Warriors rookie Jordan Poole not a fan of social media, prefers movies

Warriors rookie Jordan Poole not a fan of social media, prefers movies

SAN FRANCISCO – Tweet at Jordan Poole, praise or criticism, and then wait for his reply.

Keep waiting.

Wait some more. Days. Weeks.

It will eventually become apparent there will be no reply. Poole is ignoring you – and everybody else. Don’t take it personally, for the Warriors’ first-round pick in the June draft is not like the others. Born in 1999, he’s the un-Millennial.

He is not on Twitter.

“Social media is too much,” Poole said Saturday after practice. “All of it. Instagram. Snapchat. Twitter. What else? Twitch. What else? YouTube.

“I used to have it in high school. I stopped Snapchat in high school. I stopped Twitter going into college. I have Instagram now, occasionally just to watch videos. Cat videos and stuff.”

If this seems, um, insular, it’s by design. Poole would rather sleep, or watch movies on Netflix or Hulu, than put his thumbs to work on social media.

If this seems, um, idiosyncratic, it’s because it is. When most of his veteran teammates are watching news or current events on personal flat-screen TVs in each cubicle, Poole’ s eyes are on “SpongeBob SquarePants.”

“I’m 20,” he explained. “They’ve got families and stuff. And kids. I don’t have any of that stuff. I just kind of be me. I’m supposed to be a junior in college.”

Instead, the 6-foot-5 guard, a Milwaukee native who spent two years at the University of Michigan, is part of the influx of youngsters added to a roster that no longer has such accomplished veterans as Kevin Durant, Andre Iguodala and Shaun Livingston.

Poole is playing for a high-profile NBA team and living the California dream.

“One hundred percent,” he said. “Being here, in San Francisco, it’s the most ‘me’ vibe. You can always be yourself. Be unique. It’s really chill. Laid back. If there is any place I was supposed, it would be California.”

In that regard, Poole is a bit like one of his new teammates. Though Klay Thompson spent most of childhood in suburban Portland, Ore., is there any doubt he was made for California?

In another regard, Poole is almost exactly like Thompson. He also brings a gunslinger mentality to the basketball court and, based on early impressions, also has the skill to back it up.

“Jordan right now is a shooter. And a cutter; I love his cutting ability,” coach Steve Kerr said. “We’ll see if he can pass, as he develops as a player.”

“But I don’t think of him as Shaun or Andre. I think of him as a very young version of Klay. Can we help develop him defensively and maintain that confidence he has on offense?”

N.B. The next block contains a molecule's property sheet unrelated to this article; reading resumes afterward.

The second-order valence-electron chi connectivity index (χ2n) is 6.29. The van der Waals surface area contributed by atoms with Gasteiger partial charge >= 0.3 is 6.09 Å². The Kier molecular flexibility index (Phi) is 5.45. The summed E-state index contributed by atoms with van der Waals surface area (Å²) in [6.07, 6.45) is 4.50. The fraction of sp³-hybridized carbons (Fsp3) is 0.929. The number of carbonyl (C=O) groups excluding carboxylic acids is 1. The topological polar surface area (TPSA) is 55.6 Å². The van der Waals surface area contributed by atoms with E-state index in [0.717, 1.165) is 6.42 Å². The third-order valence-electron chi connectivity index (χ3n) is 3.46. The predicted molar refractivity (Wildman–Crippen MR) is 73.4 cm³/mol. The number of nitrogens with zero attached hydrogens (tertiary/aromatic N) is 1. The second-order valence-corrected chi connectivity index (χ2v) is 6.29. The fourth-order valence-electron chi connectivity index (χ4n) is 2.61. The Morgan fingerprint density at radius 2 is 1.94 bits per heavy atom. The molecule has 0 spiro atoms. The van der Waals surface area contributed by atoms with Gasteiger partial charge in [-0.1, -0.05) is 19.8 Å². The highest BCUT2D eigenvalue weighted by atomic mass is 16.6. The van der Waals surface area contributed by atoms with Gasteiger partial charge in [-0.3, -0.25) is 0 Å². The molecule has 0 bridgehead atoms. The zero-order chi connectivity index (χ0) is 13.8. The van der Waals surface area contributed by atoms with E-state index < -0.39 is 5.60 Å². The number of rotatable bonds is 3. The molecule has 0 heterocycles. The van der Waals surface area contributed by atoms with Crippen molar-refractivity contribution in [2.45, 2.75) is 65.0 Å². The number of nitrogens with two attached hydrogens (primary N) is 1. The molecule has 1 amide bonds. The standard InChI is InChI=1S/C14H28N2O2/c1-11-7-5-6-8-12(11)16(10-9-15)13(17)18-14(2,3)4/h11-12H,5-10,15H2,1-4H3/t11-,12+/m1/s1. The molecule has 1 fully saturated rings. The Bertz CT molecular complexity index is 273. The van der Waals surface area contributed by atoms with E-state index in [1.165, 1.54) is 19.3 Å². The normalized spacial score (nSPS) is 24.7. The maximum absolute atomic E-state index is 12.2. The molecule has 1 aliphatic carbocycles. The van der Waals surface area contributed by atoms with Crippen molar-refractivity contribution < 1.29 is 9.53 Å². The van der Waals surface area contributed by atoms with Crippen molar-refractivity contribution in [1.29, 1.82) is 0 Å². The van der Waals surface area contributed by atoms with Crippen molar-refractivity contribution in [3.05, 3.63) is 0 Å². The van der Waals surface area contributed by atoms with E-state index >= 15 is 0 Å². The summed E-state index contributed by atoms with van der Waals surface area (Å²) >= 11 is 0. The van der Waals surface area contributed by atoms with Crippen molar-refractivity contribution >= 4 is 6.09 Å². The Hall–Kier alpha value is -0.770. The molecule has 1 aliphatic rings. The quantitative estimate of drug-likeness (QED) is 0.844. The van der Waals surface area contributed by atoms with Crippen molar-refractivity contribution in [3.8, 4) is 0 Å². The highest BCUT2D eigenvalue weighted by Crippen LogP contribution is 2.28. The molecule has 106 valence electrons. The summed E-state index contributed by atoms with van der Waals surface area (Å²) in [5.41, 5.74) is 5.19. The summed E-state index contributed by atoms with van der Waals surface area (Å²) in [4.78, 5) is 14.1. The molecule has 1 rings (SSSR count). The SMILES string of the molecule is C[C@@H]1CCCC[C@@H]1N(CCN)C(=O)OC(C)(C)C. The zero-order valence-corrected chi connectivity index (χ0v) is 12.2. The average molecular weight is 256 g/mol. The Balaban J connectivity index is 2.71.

With only two preseason games on his NBA resume, Poole is a virtual lock to be in the team’s rotation. As much as he recognizes the success and respects the ability of team leaders Stephen Curry and Draymond Green, Poole also is firm in his belief he is ready to make an impact on a playoff team.

Particularly on offense.

“If I’m open, I’ll shoot it. If I’m hot, I’ll shoot it,” he said. “Just make the right play. That’s something that comes pretty easy if you have good IQ. Everybody on this team has a good IQ.

“I’m beyond blessed,” he added. “Anybody who comes here should be beyond blessed. Being able just to learn from everybody in this organization. Everybody wants to get better. Everybody wants to learn. Everybody has a lot to teach because they’ve been so successful. I feel like my game fits this team more and this organization perfectly.”

Teammates and coaches have been suitably impressed with Poole’s work ethic that they’re already anticipating his contributions.

“He’s really advanced,” Green said Thursday night, after Poole scored 19 points in 21 minutes in a win over Minnesota. “He’s very good with the basketball and he can shoot it, which is obviously at a premium in this league today. But he can really create shots for himself and can really stretch and space the floor out.”

Poole credits his impetuous youth for his ability to find buckets. He generally played against bigger, older kids, forcing him to strive for his best. To stay on the court, he had to be tough – even though he was thin – and find creative ways to flourish.

[RELATED: Why Warriors should trade Evans]

In preparation for the rigors of the NBA, Poole has added about 20 pounds over the past four months, going from 185 to 205. He admits to having “a chip on my shoulder,” and that it might have increased in size on draft night, when some observers questioned whether he deserved to go in the first round.

“I’ve been getting that since I was young, bruh,” Poole said. “It’s just keep my head down and grind.”

Keeping his down is one thing Poole shares with his age group. Except he’s not staring into his phone.

Warriors vs. Grizzlies watch guide: Lineups, injuries, player usage


Warriors vs. Grizzlies watch guide: Lineups, injuries, player usage

In a battle featuring two teams in different stages of rebuilding, the foundering Warriors face the suddenly resurgent Grizzlies on Tuesday at FedEx Forum in Memphis.

Pregame coverage on NBC Sports Bay Area begins at 4 o’clock, with tipoff scheduled for 5:10.

The Warriors (2-12) own the longest losing streak in the NBA this season, seven games, dating back to Nov. 6. It’s their longest string of defeats since April 2012, when they lost eight in a row.